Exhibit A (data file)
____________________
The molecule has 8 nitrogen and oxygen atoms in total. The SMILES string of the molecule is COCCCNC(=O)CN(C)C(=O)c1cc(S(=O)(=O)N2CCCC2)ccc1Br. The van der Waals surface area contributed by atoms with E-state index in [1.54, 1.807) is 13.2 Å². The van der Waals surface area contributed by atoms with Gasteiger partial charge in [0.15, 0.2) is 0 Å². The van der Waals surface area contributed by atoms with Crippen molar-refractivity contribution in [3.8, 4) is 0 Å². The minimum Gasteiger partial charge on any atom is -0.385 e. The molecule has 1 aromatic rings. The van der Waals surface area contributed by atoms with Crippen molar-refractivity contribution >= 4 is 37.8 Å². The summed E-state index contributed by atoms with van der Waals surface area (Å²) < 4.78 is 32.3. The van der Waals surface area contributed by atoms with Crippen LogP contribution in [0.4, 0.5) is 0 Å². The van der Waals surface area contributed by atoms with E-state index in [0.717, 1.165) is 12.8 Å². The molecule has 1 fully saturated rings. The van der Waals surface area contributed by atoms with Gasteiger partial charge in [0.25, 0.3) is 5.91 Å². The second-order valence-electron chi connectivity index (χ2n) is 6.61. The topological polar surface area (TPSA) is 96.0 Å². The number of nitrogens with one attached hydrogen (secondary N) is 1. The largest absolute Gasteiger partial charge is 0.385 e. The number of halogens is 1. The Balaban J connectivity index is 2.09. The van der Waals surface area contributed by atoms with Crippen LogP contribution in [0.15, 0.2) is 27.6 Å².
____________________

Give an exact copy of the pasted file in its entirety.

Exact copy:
The molecule has 8 nitrogen and oxygen atoms in total. The SMILES string of the molecule is COCCCNC(=O)CN(C)C(=O)c1cc(S(=O)(=O)N2CCCC2)ccc1Br. The van der Waals surface area contributed by atoms with E-state index in [1.54, 1.807) is 13.2 Å². The van der Waals surface area contributed by atoms with Gasteiger partial charge in [0.15, 0.2) is 0 Å². The van der Waals surface area contributed by atoms with Crippen molar-refractivity contribution in [3.8, 4) is 0 Å². The minimum Gasteiger partial charge on any atom is -0.385 e. The molecule has 1 aromatic rings. The van der Waals surface area contributed by atoms with Crippen molar-refractivity contribution >= 4 is 37.8 Å². The summed E-state index contributed by atoms with van der Waals surface area (Å²) < 4.78 is 32.3. The van der Waals surface area contributed by atoms with Crippen LogP contribution in [0.4, 0.5) is 0 Å². The van der Waals surface area contributed by atoms with E-state index in [0.717, 1.165) is 12.8 Å². The molecule has 1 fully saturated rings. The van der Waals surface area contributed by atoms with Gasteiger partial charge in [0.25, 0.3) is 5.91 Å². The second-order valence-electron chi connectivity index (χ2n) is 6.61. The topological polar surface area (TPSA) is 96.0 Å². The number of nitrogens with one attached hydrogen (secondary N) is 1. The largest absolute Gasteiger partial charge is 0.385 e. The number of halogens is 1. The Balaban J connectivity index is 2.09. The van der Waals surface area contributed by atoms with Crippen LogP contribution in [0.15, 0.2) is 27.6 Å².